COPENHAGEN — Prince Henrik, the French-born husband of Danish monarch Queen Margrethe who publicly vented his frustration at not being the social equal of his wife or their son in line to become Denmark’s king, died late Tuesday. He was 83.
He was diagnosed with dementia last year and was hospitalized late last month with a lung infection. Earlier in the day, Henrik was moved from a Copenhagen hospital to the family’s residence north of the capital, “where he wishes to spend his last moments,” the royal palace said.
A later statement said Henrik died at 11:18 p.m. in his sleep and that the queen and their two sons were at his side.
Crown Prince Frederik, an International Olympic Committee member, had left Pyeongchang before the official opening of the Winter Games to rush home because of his father’s worsening condition. During Henrik’s final illness, Danes wrote on the royal household’s Facebook page, offering warm thoughts to his family.
The Danish royal family has no political authority, but is one of the world’s oldest kingdoms and prides itself on stability. Henrik, however, caused a scandal last August by announcing that when he died he didn’t want to be buried next to Margrethe in the cathedral where the remains of Danish royals have gone for centuries. The queen already had a specially designed sarcophagus waiting for the couple.
Born on June 11, 1934, in southwestern France to parents with the noble titles of count and countess, Henri Marie Jean Andre de Laborde de Monpezat married Denmark’s future queen in 1967.
Henri became Henrik and converted to Denmark’s state Lutheran Church. However, he found it difficult to fit in with Denmark’s egalitarian lifestyle.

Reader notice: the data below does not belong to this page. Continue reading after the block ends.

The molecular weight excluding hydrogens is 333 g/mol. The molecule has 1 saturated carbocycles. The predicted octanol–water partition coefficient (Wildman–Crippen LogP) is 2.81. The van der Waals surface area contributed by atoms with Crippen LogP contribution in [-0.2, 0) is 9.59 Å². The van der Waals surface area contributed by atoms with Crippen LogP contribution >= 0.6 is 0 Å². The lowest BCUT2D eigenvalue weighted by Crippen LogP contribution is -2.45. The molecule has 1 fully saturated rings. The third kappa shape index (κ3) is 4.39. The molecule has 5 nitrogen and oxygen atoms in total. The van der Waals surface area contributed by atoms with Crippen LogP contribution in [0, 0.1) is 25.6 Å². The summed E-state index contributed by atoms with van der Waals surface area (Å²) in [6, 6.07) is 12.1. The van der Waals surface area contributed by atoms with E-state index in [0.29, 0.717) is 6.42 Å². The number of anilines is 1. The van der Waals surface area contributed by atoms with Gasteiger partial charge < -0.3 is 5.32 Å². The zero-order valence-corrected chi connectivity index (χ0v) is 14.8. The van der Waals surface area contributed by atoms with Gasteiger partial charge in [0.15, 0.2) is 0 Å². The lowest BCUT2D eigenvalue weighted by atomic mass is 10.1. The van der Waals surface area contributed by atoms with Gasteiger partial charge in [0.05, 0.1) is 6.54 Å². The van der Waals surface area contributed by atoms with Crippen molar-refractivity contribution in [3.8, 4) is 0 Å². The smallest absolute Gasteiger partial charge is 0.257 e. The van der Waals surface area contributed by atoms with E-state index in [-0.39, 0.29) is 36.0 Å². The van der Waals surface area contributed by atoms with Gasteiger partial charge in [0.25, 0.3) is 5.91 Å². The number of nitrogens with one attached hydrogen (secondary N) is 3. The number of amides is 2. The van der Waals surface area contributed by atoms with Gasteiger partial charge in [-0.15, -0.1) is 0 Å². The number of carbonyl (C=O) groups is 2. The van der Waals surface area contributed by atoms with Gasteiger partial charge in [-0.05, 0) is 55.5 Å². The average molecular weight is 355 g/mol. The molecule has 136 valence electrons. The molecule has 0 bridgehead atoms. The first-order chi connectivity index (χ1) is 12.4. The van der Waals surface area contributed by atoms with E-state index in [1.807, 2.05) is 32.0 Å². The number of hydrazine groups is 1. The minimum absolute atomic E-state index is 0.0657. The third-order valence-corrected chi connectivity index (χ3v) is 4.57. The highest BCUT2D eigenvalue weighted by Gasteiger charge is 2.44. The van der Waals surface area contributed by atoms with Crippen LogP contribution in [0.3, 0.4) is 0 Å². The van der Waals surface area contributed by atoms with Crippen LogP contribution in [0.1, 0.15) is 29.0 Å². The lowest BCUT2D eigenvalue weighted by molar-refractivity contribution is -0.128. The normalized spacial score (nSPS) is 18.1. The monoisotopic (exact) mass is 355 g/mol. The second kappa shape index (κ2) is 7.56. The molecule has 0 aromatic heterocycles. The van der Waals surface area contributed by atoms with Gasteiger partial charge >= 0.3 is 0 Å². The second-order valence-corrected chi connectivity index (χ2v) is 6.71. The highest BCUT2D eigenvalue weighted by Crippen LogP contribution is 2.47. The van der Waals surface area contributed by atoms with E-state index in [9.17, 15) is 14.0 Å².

He was titled prince consort — the husband of a reigning queen but not a king — and he wasn’t in the line of succession — his oldest son Frederik being the heir.
Shortly after the royal marriage, media criticized Henrik because he had openly aired his views that spanking was good for children. In the mid-1980s, Henrik publicly said he wanted a paycheck instead of relying on the queen, who gets annual allowances.
The law was eventually changed to give him roughly 10 percent of the annual allocation Parliament makes to royals each year.
In a 2002 interview, Henrik again stunned Danes by saying he felt he had been pushed aside in his own home, not only by his wife but also by his son. This followed the annual royal New Year’s reception for foreign diplomats, where Frederik had been host because his mother was unavailable due to a broken rib.
“For many years I have been No. 2,” Henrik told Danish tabloid B.T. “I have been satisfied with that role, but after so many years in Denmark I don’t suddenly want to become number three and become some kind of wearisome attachment.”
Henrik lived his first five years in France’s Asian colonies. He graduated from universities in Paris, learned Mandarin and Vietnamese and spent a year at the Hong Kong University from 1958-1959.
After his move to Denmark, Henrik, a keen pianist, was active in different organizations and wrote poetry, memoirs and books, including a coffee table book on French gastronomy in 1999.
Margrethe and Henrik also owned a chateau in southwestern France where they retreated every summer.
Under Denmark’s Constitution, the royal family has no political power and is barred from involvement in party politics. As a royal, Henrik held honorary ranks of general in the Danish army and air force, and was an admiral in the navy.
In September 2017, the palace announced that Henrik had undergone tests at Copenhagen’s university hospital. The diagnosis was dementia and “the extent of the cognitive failure is greater than expected,” the palace said.
In January, he was admitted to a hospital with a lung infection and later was said to have a benign tumor.
On Friday, the royal palace said his condition had “seriously worsened” and Frederik was rushing home.
Henrik is survived by his wife, sons Crown Prince Frederik and Prince Joachim, and eight grandchildren.